In Mexico, Curbing Violence Before It Is Learned

In Mexico, Curbing Violence Before It Is Learned

Alejandra Valera
Feb 26, 2009

Does your child have a water gun? What about a plastic one? Are they adept at creating a finger gun? This past Christmas, Mexican congressman, Othón Cuevas Córdova, felt dismayed when his nephew – who could barely speak – was already fluent in the language of violence. When the small boy pointed a toy pistol at Mr. Córdova and said, "Tío, I'm going to kill you", it sent a powerful message to the congressman. A recent New York Times article writes of Mr. Cuevas attempts to create a legislative ban on the fabrication, importation and sale of toy guns.

The article states:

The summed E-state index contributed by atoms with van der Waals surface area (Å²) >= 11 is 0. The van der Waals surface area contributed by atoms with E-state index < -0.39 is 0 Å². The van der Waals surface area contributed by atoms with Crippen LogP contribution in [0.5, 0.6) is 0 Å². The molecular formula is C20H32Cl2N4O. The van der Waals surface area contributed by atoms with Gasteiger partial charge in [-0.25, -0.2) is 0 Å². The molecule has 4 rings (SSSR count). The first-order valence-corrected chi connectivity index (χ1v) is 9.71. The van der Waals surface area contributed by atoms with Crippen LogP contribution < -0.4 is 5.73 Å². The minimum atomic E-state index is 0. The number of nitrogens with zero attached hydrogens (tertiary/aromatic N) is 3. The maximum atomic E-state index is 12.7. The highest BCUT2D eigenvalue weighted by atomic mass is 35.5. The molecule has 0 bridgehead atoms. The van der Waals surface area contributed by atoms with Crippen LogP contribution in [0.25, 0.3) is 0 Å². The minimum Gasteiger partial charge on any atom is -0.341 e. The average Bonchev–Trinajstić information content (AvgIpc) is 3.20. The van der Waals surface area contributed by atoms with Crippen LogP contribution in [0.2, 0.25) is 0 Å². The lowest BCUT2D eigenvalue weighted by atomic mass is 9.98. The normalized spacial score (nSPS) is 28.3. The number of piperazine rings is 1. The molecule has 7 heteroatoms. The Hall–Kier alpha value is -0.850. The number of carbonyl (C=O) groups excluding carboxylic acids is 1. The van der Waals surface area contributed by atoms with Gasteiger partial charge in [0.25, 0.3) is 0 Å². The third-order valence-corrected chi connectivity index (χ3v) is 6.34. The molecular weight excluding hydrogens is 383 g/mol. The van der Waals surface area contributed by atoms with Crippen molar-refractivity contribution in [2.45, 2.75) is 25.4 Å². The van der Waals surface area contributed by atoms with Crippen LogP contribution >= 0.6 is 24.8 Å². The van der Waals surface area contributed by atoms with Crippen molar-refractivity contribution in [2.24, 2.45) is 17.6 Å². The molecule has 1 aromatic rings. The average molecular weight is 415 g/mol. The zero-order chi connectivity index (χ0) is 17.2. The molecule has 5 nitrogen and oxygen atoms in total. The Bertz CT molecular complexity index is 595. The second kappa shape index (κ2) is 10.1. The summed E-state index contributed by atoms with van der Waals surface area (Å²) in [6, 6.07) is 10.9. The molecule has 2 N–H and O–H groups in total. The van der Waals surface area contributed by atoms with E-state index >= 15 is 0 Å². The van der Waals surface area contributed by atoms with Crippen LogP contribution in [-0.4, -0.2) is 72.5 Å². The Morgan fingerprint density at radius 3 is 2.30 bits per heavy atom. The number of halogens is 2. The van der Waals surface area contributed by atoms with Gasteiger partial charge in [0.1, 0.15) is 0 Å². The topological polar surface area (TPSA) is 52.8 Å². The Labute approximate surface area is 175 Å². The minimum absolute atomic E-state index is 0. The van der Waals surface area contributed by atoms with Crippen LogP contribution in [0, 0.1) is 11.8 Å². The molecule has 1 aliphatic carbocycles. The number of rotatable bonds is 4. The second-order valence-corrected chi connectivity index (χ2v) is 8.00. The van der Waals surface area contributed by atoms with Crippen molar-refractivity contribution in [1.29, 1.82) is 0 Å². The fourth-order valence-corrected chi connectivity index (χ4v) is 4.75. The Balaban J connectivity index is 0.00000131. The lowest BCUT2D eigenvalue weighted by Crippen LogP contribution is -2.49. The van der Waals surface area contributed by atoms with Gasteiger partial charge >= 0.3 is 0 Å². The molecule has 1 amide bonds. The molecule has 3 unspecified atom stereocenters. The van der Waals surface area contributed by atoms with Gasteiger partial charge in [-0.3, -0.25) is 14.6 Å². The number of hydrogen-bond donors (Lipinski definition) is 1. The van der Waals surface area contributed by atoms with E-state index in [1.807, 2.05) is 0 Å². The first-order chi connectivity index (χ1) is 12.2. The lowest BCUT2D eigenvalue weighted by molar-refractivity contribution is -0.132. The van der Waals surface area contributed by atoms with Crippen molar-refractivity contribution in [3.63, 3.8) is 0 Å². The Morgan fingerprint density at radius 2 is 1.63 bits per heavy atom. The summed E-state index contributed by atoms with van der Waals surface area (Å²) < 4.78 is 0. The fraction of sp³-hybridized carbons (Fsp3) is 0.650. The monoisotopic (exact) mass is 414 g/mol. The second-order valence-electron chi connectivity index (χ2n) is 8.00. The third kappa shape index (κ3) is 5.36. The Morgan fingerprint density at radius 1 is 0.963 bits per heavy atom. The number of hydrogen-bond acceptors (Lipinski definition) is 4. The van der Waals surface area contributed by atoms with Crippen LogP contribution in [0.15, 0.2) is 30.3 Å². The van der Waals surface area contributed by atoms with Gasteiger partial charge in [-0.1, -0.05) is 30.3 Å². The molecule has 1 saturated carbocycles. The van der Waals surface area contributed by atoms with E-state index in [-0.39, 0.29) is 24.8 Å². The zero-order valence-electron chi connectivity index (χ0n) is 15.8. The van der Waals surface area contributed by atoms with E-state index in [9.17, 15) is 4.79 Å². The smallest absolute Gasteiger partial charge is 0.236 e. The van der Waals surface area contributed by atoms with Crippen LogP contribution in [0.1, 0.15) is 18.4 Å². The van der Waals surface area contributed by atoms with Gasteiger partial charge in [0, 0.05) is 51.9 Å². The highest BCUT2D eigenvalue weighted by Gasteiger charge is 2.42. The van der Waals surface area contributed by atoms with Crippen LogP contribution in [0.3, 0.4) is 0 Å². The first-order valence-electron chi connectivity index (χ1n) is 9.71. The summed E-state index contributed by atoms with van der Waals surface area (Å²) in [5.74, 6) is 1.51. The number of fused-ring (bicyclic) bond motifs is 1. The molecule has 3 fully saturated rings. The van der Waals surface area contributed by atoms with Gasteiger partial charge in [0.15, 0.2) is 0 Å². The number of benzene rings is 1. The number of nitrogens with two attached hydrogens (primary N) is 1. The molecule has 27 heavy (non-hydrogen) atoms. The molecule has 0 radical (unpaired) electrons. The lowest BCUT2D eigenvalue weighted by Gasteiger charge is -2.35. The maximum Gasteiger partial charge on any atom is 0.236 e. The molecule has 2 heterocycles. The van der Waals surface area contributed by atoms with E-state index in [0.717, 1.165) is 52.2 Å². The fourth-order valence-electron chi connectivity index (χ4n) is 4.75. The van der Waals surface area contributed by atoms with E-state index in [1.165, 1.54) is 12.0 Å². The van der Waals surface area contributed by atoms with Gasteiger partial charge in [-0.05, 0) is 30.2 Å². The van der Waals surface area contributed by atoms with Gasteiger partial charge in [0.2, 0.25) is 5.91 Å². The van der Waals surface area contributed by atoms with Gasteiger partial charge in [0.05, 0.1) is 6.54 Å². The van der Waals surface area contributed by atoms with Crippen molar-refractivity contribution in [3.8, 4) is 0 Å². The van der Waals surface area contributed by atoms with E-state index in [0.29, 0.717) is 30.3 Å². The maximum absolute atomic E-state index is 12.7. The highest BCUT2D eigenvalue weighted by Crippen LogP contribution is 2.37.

"The boy was so young he could barely say the words," said Mr. Cueva, who is from Mexico's southern Oaxaca State and represents the center-left Party of the Democratic Revolution. "But from infancy, children are learning the culture of violence and we need to do something about it."

The idea is great in theory. If children aren't exposed to violent toys during their younger years, then the amount of violence in their adulthood should decrease. However, many security experts are dismissing the ban. Mr. Cuevas himself states, "It's not a panacea...there are many reasons for this violence. But this is something we can do."

Mr. Cuevas also argues that toy guns are merely part of the problem, as violent video games and television programs also contribute to the amount of violence children are exposed to.

What do you think? Is it better to nip it in the bud, or is it an exercise in futility?

To read the entire article, visit the New York Times' Web site.

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